Home' Trinidad and Tobago Guardian : July 18th 2013 Contents As my assignment as Unit-
ed States Chargé d Af-
faires comes to an end, I
leave T&T with fond memories
of friends, food, art, music,
cycling, beaches, turtles, politics
and excellent relations between
our two countries.
We share common goals to
promote economic prosperity in
the region, enhance citizen
security, and foster cultural
understanding. To that end, I
am proud of the work done by
the committed team of Ameri-
cans and Trinis with whom I
worked at the embassy.
The people of T&T have a
steadfast partner in the US
While I was here, I was able
to participate in several events
that highlighted the importance
we place on our relationship
with T&T. In December, we
co-hosted a high-level dialogue
of the Caribbean Basin Security
Initiative. The top US general in
the region, General Kelly, visit-
ed in February to build relations
between our militaries. And, of
course, Vice President Biden
made a historic visit in May.
Some of the results of that trip
included a commitment to
develop a regional renewable
energy centre; a new agreement
to help prevent international
child abductions; and a regional
trade and investment frame-
work agreement (TIFA) to
enhance commercial relations.
The White House will soon
announce a new nominee to be
the US Ambassador to T&T.
Until the confirmation of the
President s nominee by the US
Senate, Deputy Chief of Mis-
sion, Ms Margaret Diop will
assume the position of Chargé
I thank the government and
people here for your Trini hos-
pitality, for including me in
your never-ending limes, and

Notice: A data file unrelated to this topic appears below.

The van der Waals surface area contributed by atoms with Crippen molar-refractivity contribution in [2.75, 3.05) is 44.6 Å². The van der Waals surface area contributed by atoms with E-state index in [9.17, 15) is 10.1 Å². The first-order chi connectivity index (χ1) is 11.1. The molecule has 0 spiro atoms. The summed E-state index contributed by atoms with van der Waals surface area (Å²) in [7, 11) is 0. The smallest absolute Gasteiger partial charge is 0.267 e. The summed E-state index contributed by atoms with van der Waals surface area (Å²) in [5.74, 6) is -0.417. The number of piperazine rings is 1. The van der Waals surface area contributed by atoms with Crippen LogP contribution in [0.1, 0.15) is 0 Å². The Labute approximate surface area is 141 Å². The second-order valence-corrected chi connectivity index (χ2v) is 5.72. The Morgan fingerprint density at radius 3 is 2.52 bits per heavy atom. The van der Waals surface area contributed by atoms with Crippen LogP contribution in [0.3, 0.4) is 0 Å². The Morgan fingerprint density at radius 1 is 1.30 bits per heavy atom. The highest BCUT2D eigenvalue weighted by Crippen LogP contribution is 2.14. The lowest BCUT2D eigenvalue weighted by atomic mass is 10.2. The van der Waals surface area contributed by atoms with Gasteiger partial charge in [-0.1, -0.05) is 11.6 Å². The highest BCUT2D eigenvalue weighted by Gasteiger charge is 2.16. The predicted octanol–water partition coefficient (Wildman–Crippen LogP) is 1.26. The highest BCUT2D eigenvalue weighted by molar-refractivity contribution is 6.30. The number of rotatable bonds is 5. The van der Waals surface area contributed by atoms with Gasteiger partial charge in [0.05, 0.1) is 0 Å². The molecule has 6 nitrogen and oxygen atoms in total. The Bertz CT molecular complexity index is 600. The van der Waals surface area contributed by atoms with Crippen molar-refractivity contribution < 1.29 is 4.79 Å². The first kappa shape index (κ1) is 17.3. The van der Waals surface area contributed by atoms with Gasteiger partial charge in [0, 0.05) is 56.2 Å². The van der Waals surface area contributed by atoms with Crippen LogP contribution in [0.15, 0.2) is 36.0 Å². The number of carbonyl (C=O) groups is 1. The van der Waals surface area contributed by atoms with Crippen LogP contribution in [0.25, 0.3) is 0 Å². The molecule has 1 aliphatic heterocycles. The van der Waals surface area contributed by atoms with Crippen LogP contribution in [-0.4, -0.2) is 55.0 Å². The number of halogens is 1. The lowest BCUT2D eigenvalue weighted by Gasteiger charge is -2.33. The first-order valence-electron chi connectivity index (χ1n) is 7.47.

for sharing your beautiful
country with me. I am sure I
will return, if only to have
some doubles or enjoy Carnival
once again. And I will continue
to watch the development of
your country from afar. It s a
great place and, as I have often
noted, there is no problem that
the people of T&T can t solve
through your own ingenuity---
and perhaps a little backing
from partners like the United
Embassy of the USA
Thursday, July 18, 2013 www.guardian.co.tt Guardian
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- Election a litmus
test for the PP
I believe this by-election on July 29
for the Chaguanas West seat will be
one of the defining moments in our
country's history. Not only will it be his-
toric but it will dictate the future of the
This comes in the aftermath of what
actually took place in the THA election.
The THA election did indeed render a
serious blow to the government, one
that was not expected. It sent a mean-
ingful message that voters cannot be
taken for granted when contesting par-
ties go at loggerheads.
If the UNC loses this election to the
newly-formed ILP of Jack Austin
Warner, it will have no choice but to re-
group and seek to restore cohesiveness
to hold the party afloat. That is, provid-
ing the factions that comprise it cur-